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general practitioners

E Laird, T Shannon, V E F Crowley, M Healy
CONTEXT: There have been few published reports of visualising vitamin D status at a micro level, i.e., within large individual urban centres of countries. OBJECTIVE: To produce a visual map of the vitamin D status [25-hydroxy vitamin D-25(OH)D] of a large urban centre (n > 350,000) incorporating the regions of Dublin city that constitute the general practitioner catchment area of a large academic teaching adult hospital. DESIGN, SETTING AND PARTICIPANTS: An observational investigation of 5287 free living Irish adults (>18 years)...
October 21, 2016: Irish Journal of Medical Science
Charles Kaboré, Valéry Ridde, Séni Kouanda, Ludovic Queuille, Paul-André Somé, Isabelle Agier, Alexandre Dumont
BACKGROUND: Since 2006, Burkina Faso has subsidized the cost of caesarean sections to increase their accessibility. Caesareans are performed by obstetricians, general practitioners, and nurses trained in emergency surgery. While the national caesarean rate is still too low (only 2 % in 2010), 12 to 24 % of caesareans performed in hospital are, in fact, not medically indicated. The objective of this study is to evaluate the effectiveness and analyze the implementation of a multi-faceted intervention to lower the rate of non-medically indicated caesareans in Burkina Faso...
October 21, 2016: BMC Pregnancy and Childbirth
Jane Desborough, Nasser Bagheri, Michelle Banfield, Jane Mills, Christine Phillips, Rosemary Korda
BACKGROUND: The numbers of nurses in general practice in Australia tripled between 2004 and 2012. However, evidence on whether nursing care in general practice improves patient outcomes is scarce. Although patient satisfaction and enablement have been examined extensively as outcomes of general practitioner care, there is little research into these outcomes from nursing care in general practice. The aim of this study was to examine the relationships between specific general practice characteristics and nurse consultation characteristics, and patient satisfaction and enablement METHODS: A mixed methods study examined a cross-section of patients from 21 general practices in the Australian Capital Territory...
October 17, 2016: International Journal of Nursing Studies
P Jauhar, P A Mossey, H Popat, J Seehra, P S Fleming
Background Undergraduate orthodontic teaching has been focused on developing an understanding of occlusal development in an effort to equip practitioners to make appropriate referrals for specialist-delivered care. However, there is a growing interest among general dentists in delivering more specialised treatments, including short-term orthodontic alignment. This study aimed to assess the levels of knowledge of occlusal problems among final year undergraduate dental students, as well as their interest in various orthodontics techniques and training...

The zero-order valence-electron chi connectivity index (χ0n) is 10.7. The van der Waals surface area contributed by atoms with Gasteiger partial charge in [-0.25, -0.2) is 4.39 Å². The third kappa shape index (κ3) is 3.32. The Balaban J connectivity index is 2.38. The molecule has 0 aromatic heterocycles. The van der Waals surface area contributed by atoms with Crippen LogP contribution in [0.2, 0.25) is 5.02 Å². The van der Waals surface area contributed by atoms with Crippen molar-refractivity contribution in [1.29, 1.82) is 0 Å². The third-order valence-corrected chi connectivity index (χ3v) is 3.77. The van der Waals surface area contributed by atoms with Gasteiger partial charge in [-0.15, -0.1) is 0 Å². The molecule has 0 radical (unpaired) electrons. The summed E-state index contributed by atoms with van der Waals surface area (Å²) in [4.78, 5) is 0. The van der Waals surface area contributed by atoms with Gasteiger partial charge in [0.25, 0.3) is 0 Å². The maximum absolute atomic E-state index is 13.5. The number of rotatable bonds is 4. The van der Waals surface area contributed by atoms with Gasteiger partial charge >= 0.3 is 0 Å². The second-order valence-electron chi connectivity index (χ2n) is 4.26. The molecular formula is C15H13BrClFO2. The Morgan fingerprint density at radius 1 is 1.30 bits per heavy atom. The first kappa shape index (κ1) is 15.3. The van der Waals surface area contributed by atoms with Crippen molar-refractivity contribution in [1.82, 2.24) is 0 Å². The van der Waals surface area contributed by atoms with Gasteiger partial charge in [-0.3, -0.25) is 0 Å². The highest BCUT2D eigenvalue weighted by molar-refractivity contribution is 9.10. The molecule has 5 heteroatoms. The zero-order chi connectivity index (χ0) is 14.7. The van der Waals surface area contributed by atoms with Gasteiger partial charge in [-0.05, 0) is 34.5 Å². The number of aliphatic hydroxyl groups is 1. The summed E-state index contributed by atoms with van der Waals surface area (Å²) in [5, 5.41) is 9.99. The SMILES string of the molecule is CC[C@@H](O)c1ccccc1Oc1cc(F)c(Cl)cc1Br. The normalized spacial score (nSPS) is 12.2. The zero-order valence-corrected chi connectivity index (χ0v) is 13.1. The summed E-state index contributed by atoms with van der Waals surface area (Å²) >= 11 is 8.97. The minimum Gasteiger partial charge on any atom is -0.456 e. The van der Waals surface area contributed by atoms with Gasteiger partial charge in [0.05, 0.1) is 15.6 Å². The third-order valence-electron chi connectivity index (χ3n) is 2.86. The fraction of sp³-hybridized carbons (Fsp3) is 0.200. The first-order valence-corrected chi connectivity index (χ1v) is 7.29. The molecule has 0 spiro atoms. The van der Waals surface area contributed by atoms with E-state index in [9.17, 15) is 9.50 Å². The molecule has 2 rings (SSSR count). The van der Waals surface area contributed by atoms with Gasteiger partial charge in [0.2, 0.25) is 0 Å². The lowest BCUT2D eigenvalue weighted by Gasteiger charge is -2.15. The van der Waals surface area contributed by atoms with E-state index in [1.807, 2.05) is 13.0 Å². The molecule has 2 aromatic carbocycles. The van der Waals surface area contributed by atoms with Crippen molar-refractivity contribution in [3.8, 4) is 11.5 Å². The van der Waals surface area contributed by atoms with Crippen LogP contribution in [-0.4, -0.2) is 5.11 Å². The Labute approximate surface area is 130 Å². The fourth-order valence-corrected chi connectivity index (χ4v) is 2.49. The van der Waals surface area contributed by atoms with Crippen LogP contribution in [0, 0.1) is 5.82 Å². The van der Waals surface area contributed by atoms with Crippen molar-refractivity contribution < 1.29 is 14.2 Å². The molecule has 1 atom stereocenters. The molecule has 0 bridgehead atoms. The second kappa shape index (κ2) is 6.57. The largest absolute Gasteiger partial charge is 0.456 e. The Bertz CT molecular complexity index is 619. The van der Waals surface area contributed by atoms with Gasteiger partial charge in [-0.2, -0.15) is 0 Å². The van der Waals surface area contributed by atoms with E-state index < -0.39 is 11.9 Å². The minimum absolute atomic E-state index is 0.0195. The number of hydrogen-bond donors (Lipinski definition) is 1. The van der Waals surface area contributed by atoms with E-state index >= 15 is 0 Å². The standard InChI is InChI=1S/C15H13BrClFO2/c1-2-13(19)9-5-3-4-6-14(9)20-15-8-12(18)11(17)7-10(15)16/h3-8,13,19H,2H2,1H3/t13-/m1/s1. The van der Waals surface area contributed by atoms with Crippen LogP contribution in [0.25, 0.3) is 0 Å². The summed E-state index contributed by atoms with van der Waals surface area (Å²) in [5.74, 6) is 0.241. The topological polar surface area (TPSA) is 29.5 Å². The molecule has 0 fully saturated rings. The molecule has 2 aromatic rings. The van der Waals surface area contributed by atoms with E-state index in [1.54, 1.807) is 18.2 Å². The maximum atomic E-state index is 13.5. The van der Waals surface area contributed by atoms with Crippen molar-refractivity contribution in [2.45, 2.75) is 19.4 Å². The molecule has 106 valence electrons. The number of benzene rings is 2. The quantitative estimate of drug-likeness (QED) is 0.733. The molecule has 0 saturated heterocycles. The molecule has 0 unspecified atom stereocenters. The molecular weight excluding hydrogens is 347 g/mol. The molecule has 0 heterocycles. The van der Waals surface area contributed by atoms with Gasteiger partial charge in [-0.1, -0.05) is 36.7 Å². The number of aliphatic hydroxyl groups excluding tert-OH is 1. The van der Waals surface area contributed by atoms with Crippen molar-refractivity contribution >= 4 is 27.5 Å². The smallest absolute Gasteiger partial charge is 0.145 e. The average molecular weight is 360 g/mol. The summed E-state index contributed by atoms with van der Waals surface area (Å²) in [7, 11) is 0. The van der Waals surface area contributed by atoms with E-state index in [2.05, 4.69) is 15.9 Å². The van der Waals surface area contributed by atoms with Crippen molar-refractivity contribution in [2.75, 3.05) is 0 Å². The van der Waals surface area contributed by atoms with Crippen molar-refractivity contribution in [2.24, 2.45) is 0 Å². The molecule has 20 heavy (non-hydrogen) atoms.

October 21, 2016: British Dental Journal
Lyndon G Amorin-Woods, Gregory F Parkin-Smith, Lee Nedkoff, Colleen Fisher
BACKGROUND: This paper reports the quantitative outcomes of a mixed-methods pilot study of the characteristics and demographics of chiropractic practices and patients in Western Australia. METHODS: This was a mixed-methods data transformation model (qualitative to quantitative) pilot study. A non-random sample of chiropractic practices across Western Australia was recruited and data collected anonymously from consecutive new patients using an online platform. Data covered practice and patient demographics and characteristics, alongside quality of life measures...
2016: Chiropractic & Manual Therapies
Rena Zendedel, Barbara C Schouten, Julia C M van Weert, Bas van den Putte
OBJECTIVE: To explore the perspective of Turkish-Dutch general practitioner (GP) patients on informal interpreting from an integrated theory base, focusing on interpreters' roles, trust and power. DESIGN: Semi-structured in depth interviews were conducted with 21 first-generation Turkish-Dutch migrant patients who made use of informal interpreters to communicate with their GPs. An interview guide was designed based on the theoretical framework of interpreter's roles, trust and power, covering questions about interpreters' role, trust in informal/professional interpreters and power division in the medical consultation...
October 21, 2016: Ethnicity & Health
David Glenister, Martin Prewer
Objective Most major Victorian hospitals include religious identity in routine admission demographic questions. However, approximately 20% of admissions do not have their religious identity recorded. At the Royal Melbourne Hospital this missing 20% was surveyed throughout 2014-15 for two reasons: (1) to enable patient care; and (2) to provide an insight into the significance of religious identity for patients. There is scarce literature on this subject, so the present mixed-methods study, including a qualitative component, will start to bridge the gap...